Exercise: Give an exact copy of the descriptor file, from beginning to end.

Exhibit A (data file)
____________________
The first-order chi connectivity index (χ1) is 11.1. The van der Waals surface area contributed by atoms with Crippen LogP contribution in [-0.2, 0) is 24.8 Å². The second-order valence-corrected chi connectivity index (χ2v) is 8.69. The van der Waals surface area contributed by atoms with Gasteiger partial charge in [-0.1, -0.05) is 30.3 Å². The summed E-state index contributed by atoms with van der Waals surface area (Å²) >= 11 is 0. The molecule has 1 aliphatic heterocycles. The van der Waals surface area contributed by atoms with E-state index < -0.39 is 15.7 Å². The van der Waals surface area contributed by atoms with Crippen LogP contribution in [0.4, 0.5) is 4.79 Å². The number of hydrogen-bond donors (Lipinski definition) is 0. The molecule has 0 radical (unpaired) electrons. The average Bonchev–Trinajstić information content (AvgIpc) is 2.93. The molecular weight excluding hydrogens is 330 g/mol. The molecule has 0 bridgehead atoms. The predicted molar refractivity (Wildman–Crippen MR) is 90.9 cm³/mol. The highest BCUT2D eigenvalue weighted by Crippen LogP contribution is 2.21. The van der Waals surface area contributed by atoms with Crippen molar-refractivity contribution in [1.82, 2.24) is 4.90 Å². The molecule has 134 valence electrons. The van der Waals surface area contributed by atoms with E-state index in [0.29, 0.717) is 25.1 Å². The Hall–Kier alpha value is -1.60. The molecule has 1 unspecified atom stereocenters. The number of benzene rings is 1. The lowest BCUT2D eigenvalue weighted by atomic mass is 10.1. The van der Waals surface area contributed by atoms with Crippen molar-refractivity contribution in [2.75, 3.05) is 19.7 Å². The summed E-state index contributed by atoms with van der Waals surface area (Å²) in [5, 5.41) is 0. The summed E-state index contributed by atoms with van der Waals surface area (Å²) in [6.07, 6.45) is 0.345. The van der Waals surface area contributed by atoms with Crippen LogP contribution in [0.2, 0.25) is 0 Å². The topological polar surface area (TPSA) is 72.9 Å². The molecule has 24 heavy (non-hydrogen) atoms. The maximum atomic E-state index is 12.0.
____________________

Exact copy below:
The first-order chi connectivity index (χ1) is 11.1. The van der Waals surface area contributed by atoms with Crippen LogP contribution in [-0.2, 0) is 24.8 Å². The second-order valence-corrected chi connectivity index (χ2v) is 8.69. The van der Waals surface area contributed by atoms with Gasteiger partial charge in [-0.1, -0.05) is 30.3 Å². The summed E-state index contributed by atoms with van der Waals surface area (Å²) >= 11 is 0. The molecule has 1 aliphatic heterocycles. The van der Waals surface area contributed by atoms with E-state index < -0.39 is 15.7 Å². The van der Waals surface area contributed by atoms with Crippen LogP contribution in [0.4, 0.5) is 4.79 Å². The number of hydrogen-bond donors (Lipinski definition) is 0. The molecule has 0 radical (unpaired) electrons. The average Bonchev–Trinajstić information content (AvgIpc) is 2.93. The molecular weight excluding hydrogens is 330 g/mol. The molecule has 0 bridgehead atoms. The predicted molar refractivity (Wildman–Crippen MR) is 90.9 cm³/mol. The highest BCUT2D eigenvalue weighted by Crippen LogP contribution is 2.21. The van der Waals surface area contributed by atoms with Crippen molar-refractivity contribution in [1.82, 2.24) is 4.90 Å². The molecule has 134 valence electrons. The van der Waals surface area contributed by atoms with E-state index in [0.29, 0.717) is 25.1 Å². The Hall–Kier alpha value is -1.60. The molecule has 1 unspecified atom stereocenters. The number of benzene rings is 1. The lowest BCUT2D eigenvalue weighted by atomic mass is 10.1. The van der Waals surface area contributed by atoms with Crippen molar-refractivity contribution in [2.75, 3.05) is 19.7 Å². The summed E-state index contributed by atoms with van der Waals surface area (Å²) in [5, 5.41) is 0. The summed E-state index contributed by atoms with van der Waals surface area (Å²) in [6.07, 6.45) is 0.345. The van der Waals surface area contributed by atoms with Crippen LogP contribution in [0.2, 0.25) is 0 Å². The topological polar surface area (TPSA) is 72.9 Å². The molecule has 24 heavy (non-hydrogen) atoms. The maximum atomic E-state index is 12.0.